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  • Writer's pictureLori Williams

The BEST GIFT Aging Parents Can Give Their Children

Conversations about aging and transitioning into senior living communities aren’t easy for anyone. However, it is imperative that you have these conversations, not just with your spouse, but with your children. The BEST GIFT you can give your family is knowledge of your wishes should you need to transition to an assisted living or memory care community. I’ve spoken with 1,000’s of families over the years that I have worked in senior living, and way too many have no clue about their parents finances or wishes.

Unfortunately, most people work from a state of being reactive instead of proactive. A typical case for us, is a couple, where one has dementia and the other serves as the caregiver. The caregiver covers for their spouse, not letting the family know how far the dementia has progressed. Usually, this is done as a way to protect their spouse and not worry the other members of the family. Sadly, what usually happens is the caregiver is so busy caring for their spouse, that they neglect their own health and die suddenly. Now, the family is grieving the parent who has passed, in addition to having to make difficult care decisions for the surviving parent with dementia.

To prevent this type of situation, it’s important to have an open and honest dialogue with your parents before dementia or other illnesses make it impossible to have these conversations. Speak with a senior placement specialist, like myself to learn about the different types of senior living communities that are available and what the differences are between them. Make sure you have information on your parent’s finances and know where all of their important papers are located. You will need this information when making decisions about senior living communities and services.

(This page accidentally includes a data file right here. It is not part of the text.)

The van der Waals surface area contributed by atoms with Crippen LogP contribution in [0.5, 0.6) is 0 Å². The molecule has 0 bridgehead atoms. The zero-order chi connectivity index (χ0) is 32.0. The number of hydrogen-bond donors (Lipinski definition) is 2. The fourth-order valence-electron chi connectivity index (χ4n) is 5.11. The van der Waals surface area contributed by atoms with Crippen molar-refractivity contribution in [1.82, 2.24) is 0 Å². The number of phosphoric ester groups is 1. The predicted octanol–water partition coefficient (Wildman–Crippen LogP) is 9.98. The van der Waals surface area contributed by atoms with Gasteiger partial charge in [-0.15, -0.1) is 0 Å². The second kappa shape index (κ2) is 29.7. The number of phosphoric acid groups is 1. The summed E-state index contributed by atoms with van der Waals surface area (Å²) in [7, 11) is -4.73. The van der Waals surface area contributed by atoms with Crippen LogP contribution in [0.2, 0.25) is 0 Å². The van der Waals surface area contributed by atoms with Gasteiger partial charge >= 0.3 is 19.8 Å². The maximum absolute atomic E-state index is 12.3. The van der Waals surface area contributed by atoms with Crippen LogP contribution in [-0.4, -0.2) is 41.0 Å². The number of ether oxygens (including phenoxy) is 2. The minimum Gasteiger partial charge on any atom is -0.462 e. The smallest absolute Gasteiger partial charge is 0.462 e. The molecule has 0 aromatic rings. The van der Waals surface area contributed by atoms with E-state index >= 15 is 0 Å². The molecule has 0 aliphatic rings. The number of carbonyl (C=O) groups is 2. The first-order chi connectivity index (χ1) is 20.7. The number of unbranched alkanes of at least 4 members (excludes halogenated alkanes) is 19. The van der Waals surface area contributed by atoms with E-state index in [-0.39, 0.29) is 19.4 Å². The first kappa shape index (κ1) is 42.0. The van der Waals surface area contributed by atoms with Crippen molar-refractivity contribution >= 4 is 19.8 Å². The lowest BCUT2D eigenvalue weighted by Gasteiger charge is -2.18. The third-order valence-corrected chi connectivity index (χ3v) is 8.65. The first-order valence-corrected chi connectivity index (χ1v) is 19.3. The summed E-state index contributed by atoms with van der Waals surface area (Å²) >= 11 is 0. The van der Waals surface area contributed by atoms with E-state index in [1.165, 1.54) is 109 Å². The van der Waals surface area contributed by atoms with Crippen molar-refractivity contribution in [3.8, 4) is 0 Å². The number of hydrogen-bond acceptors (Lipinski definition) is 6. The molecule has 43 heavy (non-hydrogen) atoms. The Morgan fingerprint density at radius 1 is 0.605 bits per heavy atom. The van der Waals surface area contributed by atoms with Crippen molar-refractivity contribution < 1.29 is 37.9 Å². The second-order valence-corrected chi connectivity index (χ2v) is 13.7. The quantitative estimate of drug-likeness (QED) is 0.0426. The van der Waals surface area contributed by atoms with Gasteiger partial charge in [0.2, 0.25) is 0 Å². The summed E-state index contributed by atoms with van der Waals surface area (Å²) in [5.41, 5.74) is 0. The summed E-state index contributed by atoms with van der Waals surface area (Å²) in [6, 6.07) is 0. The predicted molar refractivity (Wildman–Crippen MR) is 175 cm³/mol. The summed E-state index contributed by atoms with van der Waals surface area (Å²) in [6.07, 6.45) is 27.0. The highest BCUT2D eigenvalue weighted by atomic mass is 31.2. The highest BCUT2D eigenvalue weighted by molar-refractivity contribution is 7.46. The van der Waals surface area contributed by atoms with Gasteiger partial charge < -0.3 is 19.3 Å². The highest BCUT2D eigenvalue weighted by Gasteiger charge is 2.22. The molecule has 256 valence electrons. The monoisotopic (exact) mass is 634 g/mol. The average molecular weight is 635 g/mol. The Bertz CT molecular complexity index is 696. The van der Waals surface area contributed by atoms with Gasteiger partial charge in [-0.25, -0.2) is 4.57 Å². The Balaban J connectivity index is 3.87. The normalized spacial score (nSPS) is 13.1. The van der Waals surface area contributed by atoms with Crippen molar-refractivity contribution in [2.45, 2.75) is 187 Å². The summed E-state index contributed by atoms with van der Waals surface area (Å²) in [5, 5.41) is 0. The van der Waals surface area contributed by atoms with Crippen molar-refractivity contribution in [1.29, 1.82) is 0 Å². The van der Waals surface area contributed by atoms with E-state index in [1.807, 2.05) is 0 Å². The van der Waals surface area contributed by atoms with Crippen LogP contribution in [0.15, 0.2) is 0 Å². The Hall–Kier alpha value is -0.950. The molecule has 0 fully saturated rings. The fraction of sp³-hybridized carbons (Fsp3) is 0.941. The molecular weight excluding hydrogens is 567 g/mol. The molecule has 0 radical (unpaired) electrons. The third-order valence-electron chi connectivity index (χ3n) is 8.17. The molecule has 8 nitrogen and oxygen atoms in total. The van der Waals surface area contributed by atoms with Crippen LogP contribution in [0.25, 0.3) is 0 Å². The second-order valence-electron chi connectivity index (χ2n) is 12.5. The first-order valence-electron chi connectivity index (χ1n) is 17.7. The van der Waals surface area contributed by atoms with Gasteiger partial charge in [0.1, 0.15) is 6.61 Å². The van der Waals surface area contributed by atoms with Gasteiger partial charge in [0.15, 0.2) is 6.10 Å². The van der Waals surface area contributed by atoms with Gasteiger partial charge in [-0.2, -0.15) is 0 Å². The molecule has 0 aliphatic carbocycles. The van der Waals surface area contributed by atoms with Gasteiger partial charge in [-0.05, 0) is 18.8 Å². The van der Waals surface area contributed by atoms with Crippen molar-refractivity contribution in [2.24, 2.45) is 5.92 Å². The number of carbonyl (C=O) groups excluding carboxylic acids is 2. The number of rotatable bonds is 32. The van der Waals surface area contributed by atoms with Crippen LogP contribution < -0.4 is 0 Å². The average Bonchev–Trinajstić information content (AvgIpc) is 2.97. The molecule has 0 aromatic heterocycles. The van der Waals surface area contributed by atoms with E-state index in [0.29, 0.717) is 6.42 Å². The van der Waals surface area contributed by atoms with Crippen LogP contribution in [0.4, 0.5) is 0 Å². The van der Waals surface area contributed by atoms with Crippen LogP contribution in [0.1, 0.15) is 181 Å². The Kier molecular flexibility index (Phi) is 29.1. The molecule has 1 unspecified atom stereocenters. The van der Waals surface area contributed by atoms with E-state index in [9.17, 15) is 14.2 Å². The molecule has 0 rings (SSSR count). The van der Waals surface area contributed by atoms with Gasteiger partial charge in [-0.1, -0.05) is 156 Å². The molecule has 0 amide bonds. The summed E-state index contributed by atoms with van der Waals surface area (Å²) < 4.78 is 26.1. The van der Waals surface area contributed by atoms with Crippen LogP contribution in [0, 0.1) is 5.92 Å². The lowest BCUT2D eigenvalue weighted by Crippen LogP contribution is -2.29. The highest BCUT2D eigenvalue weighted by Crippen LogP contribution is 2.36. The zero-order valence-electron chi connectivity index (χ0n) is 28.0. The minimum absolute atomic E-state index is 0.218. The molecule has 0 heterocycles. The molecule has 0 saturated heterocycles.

An excellent idea is to create a binder of important information. One of my clients did this, and I was so impressed I interviewed her on my podcast so she could teach others to do the same. It’s very simple… use a 3 ring binder, with the following four tabs.

  1. Legal & Important Documents – Marriage certificates, Birth certificates, Social Security card, Drivers License, Military Records, Passport, Medicare Card, Supplemental Insurance, Power of Attorney (POA), Medical POA, Out of Hospital DNR, Will, Pre-Paid Funeral Arrangements, Life Insurance Policies

  2. Financial Information – Social Security income, Savings, Stocks & Bonds, Retirement/Pension Accounts, Long Term Care Insurance, Previous 1-2 years of tax returns, Trust accounts, any documents relating to their estates, Credit Cards, Mortgage Info, Car loans

  3. Household Accounts – Cable, electric, gas, cell phones, email, social media accounts. Be sure to get all of their passwords. Insurance policies – Homeowners, Renters Insurance, Umbrella policies, Auto Insurance

  4. Medical Information – Names of doctors and why they are a patient (urologist, cardiologist, etc.), List of Medications, Medical Records, Covid Vaccination Record

Having this paperwork at your fingertips will save you a lot of stress and frustration. I encourage you to listen to the full episode on my podcast, “Aging in Style with Lori Williams”. It’s Episode #39. Getting Organized! Creating a Binder of Essential Documents for Aging Parents with guest, Lynne Von Villas. Click the link below to listen to the full episode:


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